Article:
Afghan soldiers worry about possible US pullout
Afghan and U.S. soldiers on Jan. 17, 2014 trek through the Nabahar district of Afghanistan's Zabul province.
ZABUL, Afghanistan — The Afghan soldiers fighting the Taliban have grown confident in their ability to combat an agile insurgency. But for those on the front lines, one question casts a shadow over the young army's progress.
What if the United States - and its funding - vanish from Afghanistan?
That outcome has become increasingly probable with President Hamid Karzai's refusal to sign a bilateral security agreement that would allow the United States to maintain a small military presence here beyond 2014. Now, Afghan troops are beginning to raise their voices against Karzai, demanding at great personal risk that he sign the pact.
"If the international community leaves, there is no question that we will lose ground to the Taliban," Col. Mohammad Dost, a battalion commander in Zabul province, said in an interview. "It's the biggest worry for every soldier now."
In recent weeks, soldiers have voiced that concern in local television interviews and in newspaper op-eds, despite not being authorized by the government to speak on the topic. For some, the consequences have been grave.
"As everyone wants the agreement to be signed, we also call for its signing," Gen. Momand Katawazai told TOLO News, a Kabul-based television station, last month.
Days later, officials at the Defense Ministry told Katawazai that he shouldn't bother coming to work any more. He hasn't been formally fired but expects to be.
"It's been a huge headache," he said.
In the past few years, it was extremely unusual for an Afghan military officer to publicly criticize the Afghan government. But even though Katawazai got in trouble, other soldiers have continued speaking out.
"If the Americans leave, Afghanistan will be a lone sheep, left in the desert for the wolves to eat," Capt. Abdul Zahir said in an interview in Zabul.
"Without the BSA, our arms will be cut off," said Sgt. Maj. Wahid Wafa, referring to the accord by its initials. "We will become victims of the Taliban."
Military officers have passed messages like those up the chain of command, all the way to Defense Minister Bismillah Khan Mohammadi, who discussed the agreement early last month at a meeting with the top Afghan field commanders, according to U.S. and Afghan officials.
Mohammadi declined to comment for this report.
The United States has spent more than $50 billion to build a 352,000-person Afghan security force over the past decade.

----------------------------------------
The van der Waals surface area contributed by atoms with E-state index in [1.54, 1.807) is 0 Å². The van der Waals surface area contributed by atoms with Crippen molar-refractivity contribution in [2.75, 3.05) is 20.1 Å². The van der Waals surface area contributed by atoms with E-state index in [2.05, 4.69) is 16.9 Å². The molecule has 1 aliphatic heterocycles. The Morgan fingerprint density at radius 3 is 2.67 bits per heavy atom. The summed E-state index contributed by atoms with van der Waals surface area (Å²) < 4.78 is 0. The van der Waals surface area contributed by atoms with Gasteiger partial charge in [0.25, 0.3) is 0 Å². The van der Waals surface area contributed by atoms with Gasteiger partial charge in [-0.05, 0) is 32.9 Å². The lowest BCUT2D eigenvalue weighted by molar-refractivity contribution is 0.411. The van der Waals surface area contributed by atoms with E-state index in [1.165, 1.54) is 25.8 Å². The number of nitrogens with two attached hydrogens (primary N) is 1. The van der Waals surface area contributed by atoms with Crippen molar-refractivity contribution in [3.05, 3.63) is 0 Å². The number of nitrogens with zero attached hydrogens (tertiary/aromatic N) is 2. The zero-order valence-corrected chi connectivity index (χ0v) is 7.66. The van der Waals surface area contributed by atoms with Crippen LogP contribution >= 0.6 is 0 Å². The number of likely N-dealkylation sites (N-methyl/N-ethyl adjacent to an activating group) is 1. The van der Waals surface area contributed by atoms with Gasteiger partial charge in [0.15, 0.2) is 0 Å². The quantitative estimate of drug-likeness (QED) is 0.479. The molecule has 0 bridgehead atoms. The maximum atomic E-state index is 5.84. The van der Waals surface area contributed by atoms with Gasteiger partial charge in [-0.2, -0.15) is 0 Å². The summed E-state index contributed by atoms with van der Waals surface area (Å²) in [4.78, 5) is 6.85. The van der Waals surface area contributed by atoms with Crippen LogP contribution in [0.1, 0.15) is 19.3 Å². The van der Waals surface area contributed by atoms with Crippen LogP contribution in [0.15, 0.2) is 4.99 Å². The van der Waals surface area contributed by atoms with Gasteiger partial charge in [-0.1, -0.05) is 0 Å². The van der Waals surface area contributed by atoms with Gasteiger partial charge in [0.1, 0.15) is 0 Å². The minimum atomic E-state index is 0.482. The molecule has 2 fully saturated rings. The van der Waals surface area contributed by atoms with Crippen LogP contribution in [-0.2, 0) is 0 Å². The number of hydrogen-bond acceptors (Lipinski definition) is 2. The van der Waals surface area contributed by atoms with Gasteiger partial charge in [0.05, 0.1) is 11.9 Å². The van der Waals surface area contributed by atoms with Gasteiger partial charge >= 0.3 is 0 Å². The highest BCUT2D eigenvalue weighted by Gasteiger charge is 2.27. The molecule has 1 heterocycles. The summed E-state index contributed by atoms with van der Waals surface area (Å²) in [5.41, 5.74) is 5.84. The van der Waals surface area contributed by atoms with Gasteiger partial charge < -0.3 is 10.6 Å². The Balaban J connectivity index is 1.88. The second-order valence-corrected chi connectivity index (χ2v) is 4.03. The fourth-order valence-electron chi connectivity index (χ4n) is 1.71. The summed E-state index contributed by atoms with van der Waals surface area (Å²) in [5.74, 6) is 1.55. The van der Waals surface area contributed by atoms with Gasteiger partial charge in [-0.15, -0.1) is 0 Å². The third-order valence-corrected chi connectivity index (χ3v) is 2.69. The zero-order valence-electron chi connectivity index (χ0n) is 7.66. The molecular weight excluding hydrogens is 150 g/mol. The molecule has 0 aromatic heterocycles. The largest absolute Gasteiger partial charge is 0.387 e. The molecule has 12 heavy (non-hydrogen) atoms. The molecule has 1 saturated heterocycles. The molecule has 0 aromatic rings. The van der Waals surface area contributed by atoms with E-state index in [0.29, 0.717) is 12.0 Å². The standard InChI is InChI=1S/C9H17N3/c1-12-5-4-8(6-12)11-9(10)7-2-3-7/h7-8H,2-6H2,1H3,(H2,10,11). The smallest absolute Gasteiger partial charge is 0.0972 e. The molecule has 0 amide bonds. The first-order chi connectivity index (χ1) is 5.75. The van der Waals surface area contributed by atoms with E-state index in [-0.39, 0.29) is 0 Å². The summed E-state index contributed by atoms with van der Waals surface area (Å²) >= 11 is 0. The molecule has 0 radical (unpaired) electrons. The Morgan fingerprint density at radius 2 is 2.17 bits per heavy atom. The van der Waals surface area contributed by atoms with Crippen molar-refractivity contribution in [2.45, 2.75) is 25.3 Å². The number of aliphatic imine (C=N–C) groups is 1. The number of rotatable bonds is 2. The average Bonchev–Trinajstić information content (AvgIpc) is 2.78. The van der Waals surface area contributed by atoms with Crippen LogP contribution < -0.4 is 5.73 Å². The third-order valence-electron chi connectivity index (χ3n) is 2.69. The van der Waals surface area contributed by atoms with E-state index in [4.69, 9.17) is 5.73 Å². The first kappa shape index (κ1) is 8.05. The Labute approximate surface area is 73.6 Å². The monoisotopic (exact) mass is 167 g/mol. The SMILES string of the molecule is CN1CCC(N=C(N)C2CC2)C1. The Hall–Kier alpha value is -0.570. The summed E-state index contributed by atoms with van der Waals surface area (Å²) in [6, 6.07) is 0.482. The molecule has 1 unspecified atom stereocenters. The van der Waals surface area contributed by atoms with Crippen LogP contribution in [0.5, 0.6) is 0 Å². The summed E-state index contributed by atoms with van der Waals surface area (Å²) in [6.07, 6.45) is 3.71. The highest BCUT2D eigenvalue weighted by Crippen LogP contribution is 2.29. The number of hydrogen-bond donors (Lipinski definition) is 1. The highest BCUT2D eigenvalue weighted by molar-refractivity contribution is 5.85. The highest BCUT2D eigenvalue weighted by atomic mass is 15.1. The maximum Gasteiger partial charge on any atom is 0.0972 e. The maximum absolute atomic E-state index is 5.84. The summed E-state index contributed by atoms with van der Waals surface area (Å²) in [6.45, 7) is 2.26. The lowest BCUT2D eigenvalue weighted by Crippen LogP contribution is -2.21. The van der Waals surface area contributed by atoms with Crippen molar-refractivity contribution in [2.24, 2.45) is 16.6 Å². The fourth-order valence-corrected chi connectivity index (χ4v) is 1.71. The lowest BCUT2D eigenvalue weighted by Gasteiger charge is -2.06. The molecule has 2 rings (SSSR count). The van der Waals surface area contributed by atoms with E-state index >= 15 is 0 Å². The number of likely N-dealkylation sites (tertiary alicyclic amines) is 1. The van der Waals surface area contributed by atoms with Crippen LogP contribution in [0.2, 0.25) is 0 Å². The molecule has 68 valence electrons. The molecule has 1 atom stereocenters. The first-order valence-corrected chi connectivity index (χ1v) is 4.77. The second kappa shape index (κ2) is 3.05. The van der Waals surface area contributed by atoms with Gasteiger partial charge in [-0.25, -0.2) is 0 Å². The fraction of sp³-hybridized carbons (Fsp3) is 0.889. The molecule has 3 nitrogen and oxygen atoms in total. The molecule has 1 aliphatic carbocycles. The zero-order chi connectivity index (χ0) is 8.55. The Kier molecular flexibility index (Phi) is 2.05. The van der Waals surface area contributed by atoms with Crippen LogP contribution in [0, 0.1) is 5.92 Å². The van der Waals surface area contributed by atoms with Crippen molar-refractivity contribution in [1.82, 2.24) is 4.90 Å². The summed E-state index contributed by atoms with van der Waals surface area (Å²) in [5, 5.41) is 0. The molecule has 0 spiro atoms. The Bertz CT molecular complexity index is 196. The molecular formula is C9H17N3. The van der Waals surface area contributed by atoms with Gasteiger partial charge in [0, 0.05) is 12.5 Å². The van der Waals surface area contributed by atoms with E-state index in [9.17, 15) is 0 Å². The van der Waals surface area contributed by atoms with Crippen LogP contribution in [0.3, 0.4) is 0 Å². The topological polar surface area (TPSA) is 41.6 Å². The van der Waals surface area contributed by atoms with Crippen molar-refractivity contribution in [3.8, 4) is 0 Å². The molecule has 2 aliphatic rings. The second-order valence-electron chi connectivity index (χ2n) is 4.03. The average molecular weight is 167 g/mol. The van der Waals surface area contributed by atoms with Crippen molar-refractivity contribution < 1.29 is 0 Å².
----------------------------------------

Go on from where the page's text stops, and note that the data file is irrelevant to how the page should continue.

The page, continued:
If the two countries don't sign a security pact, U.S. officials say they will be unable to keep even a small group of military advisers in Afghanistan. But perhaps even more important, the absence of an agreement would probably keep the United States from providing funds to the Afghan security forces.
Maintaining those forces will cost about $4 billion per year. In 2013, the Afghan government collected about $1.7 billion in revenue and had to rely overwhelmingly on foreign aid to fund its public institutions.
The U.S. military estimates that the Afghan government can afford to pay only about 12 percent of the annual cost of the Afghan forces in the next few years.
Afghan soldiers rattle off the resources they would lose if the U.S. military departs without leaving a residual force: support from American jets and helicopters, logistical assistance and artillery training, among other things. But the lack of financial aid would create an even more dire problem.
"If no one pays our salaries, the Taliban will grow even stronger than us, thanks to Pakistani assistance," said Capt. Mohammad Nabi. Like many Afghans, he believes the Pakistani government funds, or at least tacitly supports, the insurgency. Pakistan denies doing so.
The bilateral security agreement is a constant topic of conversation among soldiers, while on base or during missions. On a recent multi-day operation in Zabul, Afghan soldiers huddled around a television each night, listening for news about the accord.
U.S. officials say it is theoretically possible that Congress could appropriate funding for Afghan forces, even if a bilateral security agreement isn't signed. But without American troops on the ground, any U.S. oversight of that money would be difficult, if not impossible.
The United States and NATO had long envisioned leaving about 12,000 troops beyond 2014 to continue advising Afghan forces and to conduct counterterrorism operations. Now, recognizing that plans for such a force may fall through, the coalition has accelerated some of its training programs.
Its advisory program with the Afghan air force, for example, was due to last until 2017. That mission has been retooled so that it can be completed, albeit in abbreviated form, by the end of the year, according to British Royal Air Force Air Commodore David Cooper, the NATO-led coalition's director of air support.
Like the Afghan officers, U.S. military officials recognize that a total withdrawal would leave the Afghan forces strapped.
"We've worked very hard to build the Afghan security forces. Giving them the ability to sustain themselves in the future is going to be critical," said Col. David Lapan, a spokesman for the U.S.-led International Security Assistance Force. "We still need to mature the systems, the processes and the institutions that are necessary to sustain a modern national army and police force. We need to address shortfalls in leadership and training, and in capabilities such as aviation, intelligence, medical and logistics."